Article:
We all have our story.
Sometimes our story is about someone we know. Sometimes our story is about ourselves.
But we all have a story about depression or suicide. That’s part of what makes it worse.
Because we all have our story, it is easy to think that everyone else’s story will sound just like ours. “They can get help the same way I did,” we think.
We forget that depression is not like the flu. There is no antibiotic or medicine that will “knock it right out” for everyone.
It’s also not something we can simply “pray away,” just as we don’t usually seek to pray away a broken leg.
There is One who can heal – and who may do so miraculously with His touch or medically with His gift.
But sometimes His voice goes unheard in the loud din of depression. Sometimes the inability to hear results in suicide.
That comes after believing the lie that your life does not have intrinsic value. But that lie sounds so much more convincing when heard through depression.
Once you believe it and act on it, there’s no more hiding it. Everything is in the open. And we judge it more severely because of the finality it brings.
But there is a finality to every sin. We cannot take them back. Each one reveals a lie we have believed, even if our revelation is not to the entire world.[Tweet “Suicide is not alone. There is a finality to every step. We cannot take them back.”]
Every wrong choice is a step you cannot take back. Yet, virtually every other step allows you to make another choice about the next step.
Suicide, as such a public and final step, stirs up questions – most often why? Why would they do this? Why did they not know they were loved?
When we find no satisfying answers to why, we move to who. Who can we point the finger at?
Too often when tragedy strikes, we are looking for someone to blame, instead of someone to help.
We’ve moved beyond the person who took their own life. This is now about us. We want it to be simple and easy. To say we’ve “solved the case.” But this fallen world is messy and things aren’t always that simple.
A lie was believed, but it was aided by depression and, in Robin William’s case, by Parkinson’s.
When such a final, complicated, regrettable act happens, we are all left with questions. But that doesn’t mean we will always get answers now.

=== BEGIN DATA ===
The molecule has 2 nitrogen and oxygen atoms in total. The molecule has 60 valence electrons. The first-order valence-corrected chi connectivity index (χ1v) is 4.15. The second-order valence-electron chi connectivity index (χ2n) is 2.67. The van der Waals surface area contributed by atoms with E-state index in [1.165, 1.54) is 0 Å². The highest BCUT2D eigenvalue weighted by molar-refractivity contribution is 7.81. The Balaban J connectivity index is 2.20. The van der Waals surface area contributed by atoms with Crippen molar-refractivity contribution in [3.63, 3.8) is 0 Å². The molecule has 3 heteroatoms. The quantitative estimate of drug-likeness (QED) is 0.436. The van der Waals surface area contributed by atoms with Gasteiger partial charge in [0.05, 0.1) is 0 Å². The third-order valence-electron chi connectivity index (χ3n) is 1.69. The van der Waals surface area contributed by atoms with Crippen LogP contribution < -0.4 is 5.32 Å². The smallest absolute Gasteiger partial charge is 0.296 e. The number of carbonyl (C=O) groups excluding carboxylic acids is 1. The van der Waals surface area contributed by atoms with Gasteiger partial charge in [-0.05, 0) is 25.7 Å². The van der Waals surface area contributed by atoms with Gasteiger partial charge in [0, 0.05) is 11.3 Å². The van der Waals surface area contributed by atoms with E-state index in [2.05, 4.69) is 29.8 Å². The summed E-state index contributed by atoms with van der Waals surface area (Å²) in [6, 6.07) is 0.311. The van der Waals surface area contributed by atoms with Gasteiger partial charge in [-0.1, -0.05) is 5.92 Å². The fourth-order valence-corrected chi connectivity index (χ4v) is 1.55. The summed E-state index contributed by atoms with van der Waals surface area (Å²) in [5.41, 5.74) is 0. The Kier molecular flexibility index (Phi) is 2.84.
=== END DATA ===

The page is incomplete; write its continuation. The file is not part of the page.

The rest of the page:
After all, we are not asking questions about our story, but about the lies believed by someone else. Those don’t often get an answer.
In a Horse and His Boy, Aslan begins to explain to Shasta how he has been with him for his entire journey, unbeknownst to the young boy.
“I was the lion who forced you to join with Aravis. I was the cat who comforted you among the houses of the dead. I was the lion who drove the jackals from you while you slept. I was the lion who gave the Horses the new strength of fear for the last mile so that you should reach King Lune in time. And I was the lion you do not remember who pushed the boat in which you lay, a child near death, so that it came to shore where a man sat, wakeful at midnight, to receive you.”
“Then it was you who wounded Aravis?”
“It was I.”
“But what for?”
“Child,” said the Voice, “I am telling you your story, not hers. I tell no one any story but his own.”
We are not guaranteed answers to a story which is not our own. Why should we be? We have enough lies to battle in our own life.
What gives us hope for our story is that we are not alone in feeling the effects of sin in this world. We aren’t the only one with scars.
We worship a God who has His own scars, who felt the sting of sin, even though He knew no sin Himself.
Instead of looking for perfect explanations, which probably do not exist, why not look instead to the Truth, who undeniably exists.
In times like this, we turn to Christ, not because we are going to get all the answers we want, but because we get Him. We get the truth to combat the lies in our own story, whatever they may be.